Hayduke Day 11

March 21

A little before midnight it began. First, a gust of wind and a few pellets of rain. But that proved to be the first course, as the storm intensified hour by hour. All night long the wind battered me and pushed my frail little tent so hard it nearly leaned sideways. Rain forced it’s way in, my vestibule doors no match at all for the sustained wind, which torn a tent strut from its casing and pulled one of my pole supports from the housing nest in the roof of my shelter, nearly collapsing the whole structure. Which actually happened anyway, twice, when the wind tore my stakes from the ground.

By daylight, any hope of riding out the storm was erased by the standing water in the floor of my tent and general lack of faith in my shelter to provide just that for much longer. Madeleine and I decided to get moving and before I left I took a quick look at my maps. We’d need to go up over 1000 more feet into the heart of the mountain range we were on, directly into the teeth of the storm. As we ascended the rain turned to sleet and then snow and before long we were in a total whiteout, the wind nearly pushing us sideways. I turned to Madeleine and asked her what the plan was. We were in a blizzard, our gear soaked, our bodies soaked, and about to set off cross country into the range before us. None of our options looked good, but we decided on the safest bet, which was take the 4×4 road we saw on the map and walk it down to lower elevation. We didnt know where it led (if anywhere at all), but there were some tire tracks in it, so it must let out somewhere.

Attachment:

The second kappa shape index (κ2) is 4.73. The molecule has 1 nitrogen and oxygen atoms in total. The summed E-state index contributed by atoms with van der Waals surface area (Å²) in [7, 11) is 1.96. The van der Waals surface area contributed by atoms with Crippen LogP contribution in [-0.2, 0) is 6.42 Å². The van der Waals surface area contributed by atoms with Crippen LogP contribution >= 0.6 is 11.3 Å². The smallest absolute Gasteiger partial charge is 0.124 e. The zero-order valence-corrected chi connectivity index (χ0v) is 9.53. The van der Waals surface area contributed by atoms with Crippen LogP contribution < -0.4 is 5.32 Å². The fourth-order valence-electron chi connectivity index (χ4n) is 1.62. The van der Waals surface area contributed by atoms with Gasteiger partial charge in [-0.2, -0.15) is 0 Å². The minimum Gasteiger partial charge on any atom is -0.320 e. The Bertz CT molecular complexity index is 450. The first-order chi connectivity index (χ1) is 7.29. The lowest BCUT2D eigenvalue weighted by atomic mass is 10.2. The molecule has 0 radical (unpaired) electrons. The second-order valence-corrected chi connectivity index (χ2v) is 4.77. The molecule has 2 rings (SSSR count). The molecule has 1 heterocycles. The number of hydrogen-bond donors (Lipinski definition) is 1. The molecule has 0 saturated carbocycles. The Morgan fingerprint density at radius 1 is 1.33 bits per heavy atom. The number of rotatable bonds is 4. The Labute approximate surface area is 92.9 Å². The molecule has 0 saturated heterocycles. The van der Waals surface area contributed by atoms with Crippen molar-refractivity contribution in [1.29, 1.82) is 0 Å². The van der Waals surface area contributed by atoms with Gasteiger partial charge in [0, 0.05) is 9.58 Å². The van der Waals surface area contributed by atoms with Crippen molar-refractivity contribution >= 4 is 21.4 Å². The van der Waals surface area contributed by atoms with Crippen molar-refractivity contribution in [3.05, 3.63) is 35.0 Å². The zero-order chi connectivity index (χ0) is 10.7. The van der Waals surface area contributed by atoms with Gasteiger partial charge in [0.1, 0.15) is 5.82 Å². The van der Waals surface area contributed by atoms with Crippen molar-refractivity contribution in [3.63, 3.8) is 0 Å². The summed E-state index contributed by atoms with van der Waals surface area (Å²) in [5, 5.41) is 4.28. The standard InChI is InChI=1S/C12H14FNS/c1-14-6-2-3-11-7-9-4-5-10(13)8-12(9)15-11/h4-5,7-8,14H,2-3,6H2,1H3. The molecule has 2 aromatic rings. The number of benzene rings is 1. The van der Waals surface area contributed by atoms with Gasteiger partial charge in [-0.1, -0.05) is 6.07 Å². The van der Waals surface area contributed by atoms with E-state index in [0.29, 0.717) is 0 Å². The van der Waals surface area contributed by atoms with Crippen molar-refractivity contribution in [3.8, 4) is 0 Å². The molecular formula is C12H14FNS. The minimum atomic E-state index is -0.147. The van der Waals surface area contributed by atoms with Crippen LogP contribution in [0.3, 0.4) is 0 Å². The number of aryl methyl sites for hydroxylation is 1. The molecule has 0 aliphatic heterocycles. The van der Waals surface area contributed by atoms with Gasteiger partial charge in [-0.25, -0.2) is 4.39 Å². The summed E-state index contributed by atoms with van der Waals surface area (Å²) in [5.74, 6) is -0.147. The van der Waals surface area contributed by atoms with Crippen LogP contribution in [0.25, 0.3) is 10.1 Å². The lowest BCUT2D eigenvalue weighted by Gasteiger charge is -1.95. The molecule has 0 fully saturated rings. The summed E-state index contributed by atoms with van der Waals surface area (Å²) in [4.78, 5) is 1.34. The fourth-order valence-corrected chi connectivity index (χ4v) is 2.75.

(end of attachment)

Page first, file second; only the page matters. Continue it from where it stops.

By early afternoon the snow had subsided, but the sun was still covered in cloud and I was taken by sudden bouts of shivering. The road wasnt taking us anywhere, and it was becoming clear we would have to spend the night out, wet gear and all. Eventually we began seeing signs for Canyonlands N.P., which we had set out from two days ago. We followed those signs and by early evening were in the park’s backcountry. We’d passed the time by walking along silently, or praying for the clouds to part just a little, or playing games. Madeleine has an excellent attitude and a fine laugh, both of which I appreciate.

Eventually we found ourselves in Chesler Park, a region in Canyonlands, having covered nearly 30 miles. Madeleine was hobbled, but the sun had finally come out and we began questioning our decisions. Had we done right to bail? Maybe we could have made it across the mountains? Should we even be out here at all? For the first time on a thru-hike I was seriously considering quitting, and after only a week and a half, no less. I felt shaken, and decided I needed sleep. Despite all this, I could appreciate the landscape for the first time all day. A minor miracle, all things considered.

We found a moderate backcountry campground, abandoned except for one other backpacking couple. The storm chased everyone else out. Madeleine and I chose a spot and found that each site was set against the rock wall and held a network of overhangs, caves, and slot canyons. We scouted out a place that hadn’t been wet for some time and knew we were safe from any kind of flood.

How close had we come to a gravely bad decision? Hard to say, as it’s so easy to second guess yourself out here, but I can tell you this: as I lay in my sleeping bag staring above me at the cavern wall, I thought about my second self, the one who hadn’t turned around, who kept on forging, frozen and wet, into the snow. I thought about him over and over again until he disappeared into a veil of white, soundlessly, and was gone forever.


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